As the historian David Bell argues, modern democracy cannot do without charismatic leaders. Trump’s charisma and his social authority, derived from his celebrity status as a television personality and businessman, appeal to millions of Americans and make him a legitimate authority figure in their eyes.
Unlike previous charismatic presidents, such as Ronald Reagan or Barack Obama, Trump’s appeal in the eyes of his supporters does not lie in his competence or political vision – he appears to have little of either. For his base, the source of his authority – and thus, of his legitimacy as a leader – lies far from the attributes that Reagan and Obama displayed and that grounded their leadership: vision, persuasive skill, and respect for the political process.
But social and political authority are not synonymous. The Trump era has brought to the fore the distinct democratic challenge posed by self-aggrandising charisma without an accompanying foundation in procedural legitimacy.
A loyal opposition
What does this mean for the future basis of democratic legitimacy in America? The principle of loyal opposition is the idea that the losers of a political battle not only remain loyal to the fundamental political framework, but also make important contributions to political life, such as providing accountability and articulating an alternative political programme. It is fundamental for a healthy, diverse democracy – and it requires agreement on the basis of political legitimacy.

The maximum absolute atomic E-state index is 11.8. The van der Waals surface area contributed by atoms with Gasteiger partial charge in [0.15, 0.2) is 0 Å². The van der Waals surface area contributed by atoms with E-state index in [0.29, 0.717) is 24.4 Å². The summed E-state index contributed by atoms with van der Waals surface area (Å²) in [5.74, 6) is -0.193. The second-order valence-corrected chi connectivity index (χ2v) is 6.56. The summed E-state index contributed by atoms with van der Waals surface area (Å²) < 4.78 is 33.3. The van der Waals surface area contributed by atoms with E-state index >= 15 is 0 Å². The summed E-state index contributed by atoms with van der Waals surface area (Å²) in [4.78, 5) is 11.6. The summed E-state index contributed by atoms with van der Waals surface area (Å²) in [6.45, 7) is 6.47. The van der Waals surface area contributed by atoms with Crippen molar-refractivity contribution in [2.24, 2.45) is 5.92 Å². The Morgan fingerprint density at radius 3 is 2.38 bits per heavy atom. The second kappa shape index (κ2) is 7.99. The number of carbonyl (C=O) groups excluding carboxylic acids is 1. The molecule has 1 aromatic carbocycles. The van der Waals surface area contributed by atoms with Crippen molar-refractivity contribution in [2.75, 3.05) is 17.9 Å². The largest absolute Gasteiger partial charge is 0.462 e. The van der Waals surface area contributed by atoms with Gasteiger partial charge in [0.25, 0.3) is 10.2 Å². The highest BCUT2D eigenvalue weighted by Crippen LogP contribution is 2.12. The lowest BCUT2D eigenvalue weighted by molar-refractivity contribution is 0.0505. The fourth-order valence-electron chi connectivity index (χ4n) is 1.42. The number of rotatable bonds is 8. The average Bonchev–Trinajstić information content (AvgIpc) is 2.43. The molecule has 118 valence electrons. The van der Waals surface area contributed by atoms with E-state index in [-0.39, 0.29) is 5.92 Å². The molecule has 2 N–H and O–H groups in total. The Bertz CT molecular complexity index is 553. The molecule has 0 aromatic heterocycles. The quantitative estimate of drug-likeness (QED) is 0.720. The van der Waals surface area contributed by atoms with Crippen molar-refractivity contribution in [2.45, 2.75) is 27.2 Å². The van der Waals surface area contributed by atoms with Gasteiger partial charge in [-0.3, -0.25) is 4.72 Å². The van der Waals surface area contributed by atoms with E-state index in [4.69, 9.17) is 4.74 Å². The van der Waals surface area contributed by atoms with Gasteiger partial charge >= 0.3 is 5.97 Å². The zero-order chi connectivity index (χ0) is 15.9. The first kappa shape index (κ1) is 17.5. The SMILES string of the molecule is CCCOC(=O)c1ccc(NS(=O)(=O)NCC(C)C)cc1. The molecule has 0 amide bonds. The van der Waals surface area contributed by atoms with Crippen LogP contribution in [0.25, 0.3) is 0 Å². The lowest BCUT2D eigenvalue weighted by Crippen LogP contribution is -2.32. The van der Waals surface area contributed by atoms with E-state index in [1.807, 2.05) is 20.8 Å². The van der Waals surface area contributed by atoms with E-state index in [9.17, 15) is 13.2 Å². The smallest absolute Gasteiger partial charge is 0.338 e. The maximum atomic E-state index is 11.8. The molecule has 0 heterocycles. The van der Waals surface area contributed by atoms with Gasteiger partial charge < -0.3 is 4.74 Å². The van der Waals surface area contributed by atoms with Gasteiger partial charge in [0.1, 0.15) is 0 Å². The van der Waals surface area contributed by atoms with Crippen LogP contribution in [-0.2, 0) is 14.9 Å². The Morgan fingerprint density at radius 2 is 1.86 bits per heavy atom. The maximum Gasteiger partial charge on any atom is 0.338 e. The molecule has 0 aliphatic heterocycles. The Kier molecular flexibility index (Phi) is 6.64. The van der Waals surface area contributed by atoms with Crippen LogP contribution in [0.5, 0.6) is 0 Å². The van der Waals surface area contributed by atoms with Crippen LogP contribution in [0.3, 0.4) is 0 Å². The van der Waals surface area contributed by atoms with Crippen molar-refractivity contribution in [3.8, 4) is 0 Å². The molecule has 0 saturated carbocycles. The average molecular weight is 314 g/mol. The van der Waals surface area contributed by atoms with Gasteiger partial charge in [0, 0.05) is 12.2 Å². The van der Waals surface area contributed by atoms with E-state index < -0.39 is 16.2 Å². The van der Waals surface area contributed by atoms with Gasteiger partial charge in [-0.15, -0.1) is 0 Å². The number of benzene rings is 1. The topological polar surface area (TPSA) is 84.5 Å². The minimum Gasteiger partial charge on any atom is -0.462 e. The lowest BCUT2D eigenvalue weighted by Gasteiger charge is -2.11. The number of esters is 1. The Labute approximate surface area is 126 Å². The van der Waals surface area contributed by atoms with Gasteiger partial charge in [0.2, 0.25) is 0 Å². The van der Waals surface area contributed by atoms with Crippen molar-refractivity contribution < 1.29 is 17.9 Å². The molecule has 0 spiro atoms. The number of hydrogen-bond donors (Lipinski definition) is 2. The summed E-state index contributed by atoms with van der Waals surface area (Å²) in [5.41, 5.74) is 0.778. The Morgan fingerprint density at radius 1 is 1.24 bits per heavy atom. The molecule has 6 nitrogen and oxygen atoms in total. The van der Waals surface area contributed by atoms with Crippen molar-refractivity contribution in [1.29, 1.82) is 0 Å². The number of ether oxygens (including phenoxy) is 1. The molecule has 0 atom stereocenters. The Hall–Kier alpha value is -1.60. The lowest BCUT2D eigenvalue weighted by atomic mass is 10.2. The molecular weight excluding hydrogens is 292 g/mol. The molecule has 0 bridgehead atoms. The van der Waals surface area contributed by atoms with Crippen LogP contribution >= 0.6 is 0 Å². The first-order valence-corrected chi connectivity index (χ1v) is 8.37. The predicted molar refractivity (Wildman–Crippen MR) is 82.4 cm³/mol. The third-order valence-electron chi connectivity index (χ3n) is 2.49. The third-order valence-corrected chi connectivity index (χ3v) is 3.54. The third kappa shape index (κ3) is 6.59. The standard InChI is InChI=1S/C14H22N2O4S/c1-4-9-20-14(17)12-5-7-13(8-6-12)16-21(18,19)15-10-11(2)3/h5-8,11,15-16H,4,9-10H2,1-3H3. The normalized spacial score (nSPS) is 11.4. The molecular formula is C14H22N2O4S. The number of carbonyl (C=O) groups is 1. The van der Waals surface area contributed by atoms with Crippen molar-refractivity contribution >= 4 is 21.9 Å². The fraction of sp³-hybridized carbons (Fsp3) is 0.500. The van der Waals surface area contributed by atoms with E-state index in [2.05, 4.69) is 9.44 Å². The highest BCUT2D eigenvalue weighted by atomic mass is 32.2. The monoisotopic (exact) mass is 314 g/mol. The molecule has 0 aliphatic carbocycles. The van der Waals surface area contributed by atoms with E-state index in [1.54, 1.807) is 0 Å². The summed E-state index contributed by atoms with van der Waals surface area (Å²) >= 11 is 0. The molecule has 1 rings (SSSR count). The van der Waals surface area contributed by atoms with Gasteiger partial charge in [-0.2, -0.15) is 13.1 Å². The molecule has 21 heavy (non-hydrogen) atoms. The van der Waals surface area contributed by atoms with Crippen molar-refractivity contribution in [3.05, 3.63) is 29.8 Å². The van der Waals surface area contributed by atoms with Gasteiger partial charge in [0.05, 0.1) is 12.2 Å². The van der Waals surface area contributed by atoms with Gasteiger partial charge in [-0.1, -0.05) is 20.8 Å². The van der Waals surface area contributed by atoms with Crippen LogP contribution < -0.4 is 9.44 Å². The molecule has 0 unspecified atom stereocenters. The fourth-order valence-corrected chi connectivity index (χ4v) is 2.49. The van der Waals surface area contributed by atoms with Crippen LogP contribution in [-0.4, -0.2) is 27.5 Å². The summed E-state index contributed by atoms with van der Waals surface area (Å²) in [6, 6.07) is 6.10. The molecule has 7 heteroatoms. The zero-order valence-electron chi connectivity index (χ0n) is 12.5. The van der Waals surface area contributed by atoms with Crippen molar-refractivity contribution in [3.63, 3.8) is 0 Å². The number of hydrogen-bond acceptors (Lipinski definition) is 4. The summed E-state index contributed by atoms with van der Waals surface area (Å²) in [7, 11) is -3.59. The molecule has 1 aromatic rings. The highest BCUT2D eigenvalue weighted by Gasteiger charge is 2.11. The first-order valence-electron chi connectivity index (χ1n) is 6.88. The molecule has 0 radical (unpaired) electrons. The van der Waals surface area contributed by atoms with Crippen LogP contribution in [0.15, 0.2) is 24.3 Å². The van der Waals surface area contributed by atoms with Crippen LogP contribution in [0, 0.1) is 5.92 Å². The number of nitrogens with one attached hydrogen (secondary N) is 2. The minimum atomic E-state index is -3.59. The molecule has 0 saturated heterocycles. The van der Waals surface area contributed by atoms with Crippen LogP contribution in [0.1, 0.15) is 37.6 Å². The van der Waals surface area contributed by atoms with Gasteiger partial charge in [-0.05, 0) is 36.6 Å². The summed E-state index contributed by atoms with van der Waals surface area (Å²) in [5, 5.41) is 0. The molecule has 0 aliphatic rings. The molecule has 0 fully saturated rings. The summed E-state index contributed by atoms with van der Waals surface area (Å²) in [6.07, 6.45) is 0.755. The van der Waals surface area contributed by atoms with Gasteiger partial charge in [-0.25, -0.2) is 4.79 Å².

When the rules underlying the basic institutions upon which a democracy rests are flouted and rewritten, the basis for loyal opposition is undermined for both sides. And though the partisan jibes that eroded a sense of loyal opposition preceded Trump by decades, his presidency has forced a radical question for all: will I accept the outcome if my opponent wins?
These twin challenges will require multiple remedies. Restoring institutional integrity through processes of accountability and reform can and should be a point of agreement between conservatives and liberals, and reforms such as the National Popular Vote Interstate Compact might go some way to reversing institutional imbalances. Both parties should recognise that continued polarisation is in neither their interests, nor those of the country as a whole. Ultimately, a radically polarised nation is a broken nation.
The article was first published in The Conversation
About the Author
Nadia Hilliard is a Lecturer in US Studies at the Institute of the Americas. Originally from Virginia, she completed her undergraduate studies in Comparative Literature (Spanish) at the University of Chicago and, later, in Philosophy at the University of Paris IV – Sorbonne. In her postgraduate work, she focused initially on comparative politics (MPhil), and later on US politics, finishing her DPhil at the University of Oxford in 2015. Most recently, she has held post-doctoral positions at Balliol College, Oxford as a Junior Research Fellow, and at City, University of London as a Post-doctoral Research Associate. Nadia has also worked as a consultant for various research organizations, including UNESCO and the OECD.